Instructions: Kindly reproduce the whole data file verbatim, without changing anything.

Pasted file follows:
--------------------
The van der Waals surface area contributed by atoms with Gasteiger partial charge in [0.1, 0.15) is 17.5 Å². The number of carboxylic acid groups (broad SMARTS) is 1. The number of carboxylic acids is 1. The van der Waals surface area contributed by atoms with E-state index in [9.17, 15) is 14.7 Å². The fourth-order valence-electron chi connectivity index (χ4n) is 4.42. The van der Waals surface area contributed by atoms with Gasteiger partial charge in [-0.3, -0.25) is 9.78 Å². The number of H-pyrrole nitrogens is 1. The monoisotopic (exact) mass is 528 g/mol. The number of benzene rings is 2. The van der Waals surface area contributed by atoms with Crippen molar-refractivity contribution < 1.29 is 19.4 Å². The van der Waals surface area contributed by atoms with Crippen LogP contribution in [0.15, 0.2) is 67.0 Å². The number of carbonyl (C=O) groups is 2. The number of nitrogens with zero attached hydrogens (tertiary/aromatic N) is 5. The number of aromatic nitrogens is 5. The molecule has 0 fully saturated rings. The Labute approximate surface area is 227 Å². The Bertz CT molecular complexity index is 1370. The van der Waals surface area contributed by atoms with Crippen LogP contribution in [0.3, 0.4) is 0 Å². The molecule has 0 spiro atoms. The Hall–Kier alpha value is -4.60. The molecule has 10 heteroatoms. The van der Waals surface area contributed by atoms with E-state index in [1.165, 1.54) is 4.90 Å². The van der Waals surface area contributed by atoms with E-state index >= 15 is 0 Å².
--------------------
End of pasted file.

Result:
The van der Waals surface area contributed by atoms with Gasteiger partial charge in [0.1, 0.15) is 17.5 Å². The number of carboxylic acid groups (broad SMARTS) is 1. The number of carboxylic acids is 1. The van der Waals surface area contributed by atoms with E-state index in [9.17, 15) is 14.7 Å². The fourth-order valence-electron chi connectivity index (χ4n) is 4.42. The van der Waals surface area contributed by atoms with Gasteiger partial charge in [-0.3, -0.25) is 9.78 Å². The number of H-pyrrole nitrogens is 1. The monoisotopic (exact) mass is 528 g/mol. The number of benzene rings is 2. The van der Waals surface area contributed by atoms with Crippen molar-refractivity contribution < 1.29 is 19.4 Å². The van der Waals surface area contributed by atoms with Crippen LogP contribution in [0.15, 0.2) is 67.0 Å². The number of carbonyl (C=O) groups is 2. The number of nitrogens with zero attached hydrogens (tertiary/aromatic N) is 5. The number of aromatic nitrogens is 5. The molecule has 0 fully saturated rings. The Labute approximate surface area is 227 Å². The Bertz CT molecular complexity index is 1370. The van der Waals surface area contributed by atoms with Crippen LogP contribution in [0.3, 0.4) is 0 Å². The molecule has 0 spiro atoms. The Hall–Kier alpha value is -4.60. The molecule has 10 heteroatoms. The van der Waals surface area contributed by atoms with E-state index in [1.165, 1.54) is 4.90 Å². The van der Waals surface area contributed by atoms with E-state index >= 15 is 0 Å².